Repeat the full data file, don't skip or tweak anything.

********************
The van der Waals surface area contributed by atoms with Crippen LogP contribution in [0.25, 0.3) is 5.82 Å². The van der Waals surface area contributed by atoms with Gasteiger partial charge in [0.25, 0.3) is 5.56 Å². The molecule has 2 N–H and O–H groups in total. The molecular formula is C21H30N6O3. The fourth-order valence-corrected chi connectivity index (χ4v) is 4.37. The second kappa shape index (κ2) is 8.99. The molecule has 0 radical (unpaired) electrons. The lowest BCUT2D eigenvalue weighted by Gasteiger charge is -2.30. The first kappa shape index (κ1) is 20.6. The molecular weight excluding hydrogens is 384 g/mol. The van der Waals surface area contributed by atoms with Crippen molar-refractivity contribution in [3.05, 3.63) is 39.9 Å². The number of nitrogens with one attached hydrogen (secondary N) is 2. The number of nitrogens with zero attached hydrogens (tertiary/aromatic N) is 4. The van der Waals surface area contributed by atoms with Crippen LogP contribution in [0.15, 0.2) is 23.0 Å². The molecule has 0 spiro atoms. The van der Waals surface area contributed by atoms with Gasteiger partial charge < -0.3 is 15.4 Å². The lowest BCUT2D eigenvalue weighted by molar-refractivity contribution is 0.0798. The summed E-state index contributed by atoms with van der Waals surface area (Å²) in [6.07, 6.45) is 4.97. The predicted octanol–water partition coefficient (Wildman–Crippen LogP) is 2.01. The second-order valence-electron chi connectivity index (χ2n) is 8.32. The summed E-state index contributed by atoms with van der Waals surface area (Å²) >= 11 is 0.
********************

The van der Waals surface area contributed by atoms with Crippen LogP contribution in [0.25, 0.3) is 5.82 Å². The van der Waals surface area contributed by atoms with Gasteiger partial charge in [0.25, 0.3) is 5.56 Å². The molecule has 2 N–H and O–H groups in total. The molecular formula is C21H30N6O3. The fourth-order valence-corrected chi connectivity index (χ4v) is 4.37. The second kappa shape index (κ2) is 8.99. The molecule has 0 radical (unpaired) electrons. The lowest BCUT2D eigenvalue weighted by Gasteiger charge is -2.30. The first kappa shape index (κ1) is 20.6. The molecular weight excluding hydrogens is 384 g/mol. The van der Waals surface area contributed by atoms with Crippen molar-refractivity contribution in [3.05, 3.63) is 39.9 Å². The number of nitrogens with one attached hydrogen (secondary N) is 2. The number of nitrogens with zero attached hydrogens (tertiary/aromatic N) is 4. The van der Waals surface area contributed by atoms with Crippen LogP contribution in [0.15, 0.2) is 23.0 Å². The molecule has 0 spiro atoms. The van der Waals surface area contributed by atoms with Gasteiger partial charge < -0.3 is 15.4 Å². The lowest BCUT2D eigenvalue weighted by molar-refractivity contribution is 0.0798. The summed E-state index contributed by atoms with van der Waals surface area (Å²) in [6.07, 6.45) is 4.97. The predicted octanol–water partition coefficient (Wildman–Crippen LogP) is 2.01. The second-order valence-electron chi connectivity index (χ2n) is 8.32. The summed E-state index contributed by atoms with van der Waals surface area (Å²) >= 11 is 0.